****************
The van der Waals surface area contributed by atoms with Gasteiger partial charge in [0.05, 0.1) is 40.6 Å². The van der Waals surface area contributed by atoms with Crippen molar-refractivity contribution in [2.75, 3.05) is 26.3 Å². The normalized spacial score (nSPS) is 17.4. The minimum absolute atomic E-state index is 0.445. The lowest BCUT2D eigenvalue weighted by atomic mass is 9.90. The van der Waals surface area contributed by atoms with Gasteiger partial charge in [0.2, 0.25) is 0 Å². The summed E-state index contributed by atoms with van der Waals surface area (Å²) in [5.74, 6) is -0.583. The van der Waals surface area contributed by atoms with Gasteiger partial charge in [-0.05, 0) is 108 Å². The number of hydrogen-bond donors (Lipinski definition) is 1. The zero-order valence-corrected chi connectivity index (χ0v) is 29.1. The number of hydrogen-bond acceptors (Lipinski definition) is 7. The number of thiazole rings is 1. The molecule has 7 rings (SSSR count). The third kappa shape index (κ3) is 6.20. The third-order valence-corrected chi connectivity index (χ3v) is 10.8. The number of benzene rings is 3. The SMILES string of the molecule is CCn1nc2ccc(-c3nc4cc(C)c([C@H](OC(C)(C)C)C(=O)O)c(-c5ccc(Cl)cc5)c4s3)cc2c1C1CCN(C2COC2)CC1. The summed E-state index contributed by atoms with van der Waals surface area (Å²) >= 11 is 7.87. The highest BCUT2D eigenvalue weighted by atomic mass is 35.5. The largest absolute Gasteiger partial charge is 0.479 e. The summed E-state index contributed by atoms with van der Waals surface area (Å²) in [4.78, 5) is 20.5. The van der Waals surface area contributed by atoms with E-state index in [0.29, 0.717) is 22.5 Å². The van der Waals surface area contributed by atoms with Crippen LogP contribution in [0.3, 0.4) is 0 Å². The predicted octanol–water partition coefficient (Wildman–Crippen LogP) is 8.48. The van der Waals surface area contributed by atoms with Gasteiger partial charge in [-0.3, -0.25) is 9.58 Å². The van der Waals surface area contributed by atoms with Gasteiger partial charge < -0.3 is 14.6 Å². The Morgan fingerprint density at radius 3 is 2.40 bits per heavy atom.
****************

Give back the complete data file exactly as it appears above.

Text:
The van der Waals surface area contributed by atoms with Gasteiger partial charge in [0.05, 0.1) is 40.6 Å². The van der Waals surface area contributed by atoms with Crippen molar-refractivity contribution in [2.75, 3.05) is 26.3 Å². The normalized spacial score (nSPS) is 17.4. The minimum absolute atomic E-state index is 0.445. The lowest BCUT2D eigenvalue weighted by atomic mass is 9.90. The van der Waals surface area contributed by atoms with Gasteiger partial charge in [0.2, 0.25) is 0 Å². The summed E-state index contributed by atoms with van der Waals surface area (Å²) in [5.74, 6) is -0.583. The van der Waals surface area contributed by atoms with Gasteiger partial charge in [-0.05, 0) is 108 Å². The number of hydrogen-bond donors (Lipinski definition) is 1. The zero-order valence-corrected chi connectivity index (χ0v) is 29.1. The number of hydrogen-bond acceptors (Lipinski definition) is 7. The number of thiazole rings is 1. The molecule has 7 rings (SSSR count). The third kappa shape index (κ3) is 6.20. The third-order valence-corrected chi connectivity index (χ3v) is 10.8. The number of benzene rings is 3. The SMILES string of the molecule is CCn1nc2ccc(-c3nc4cc(C)c([C@H](OC(C)(C)C)C(=O)O)c(-c5ccc(Cl)cc5)c4s3)cc2c1C1CCN(C2COC2)CC1. The summed E-state index contributed by atoms with van der Waals surface area (Å²) >= 11 is 7.87. The highest BCUT2D eigenvalue weighted by atomic mass is 35.5. The largest absolute Gasteiger partial charge is 0.479 e. The summed E-state index contributed by atoms with van der Waals surface area (Å²) in [4.78, 5) is 20.5. The van der Waals surface area contributed by atoms with E-state index in [0.29, 0.717) is 22.5 Å². The van der Waals surface area contributed by atoms with Crippen LogP contribution in [0.3, 0.4) is 0 Å². The predicted octanol–water partition coefficient (Wildman–Crippen LogP) is 8.48. The van der Waals surface area contributed by atoms with Gasteiger partial charge in [-0.3, -0.25) is 9.58 Å². The van der Waals surface area contributed by atoms with Gasteiger partial charge < -0.3 is 14.6 Å². The Morgan fingerprint density at radius 3 is 2.40 bits per heavy atom.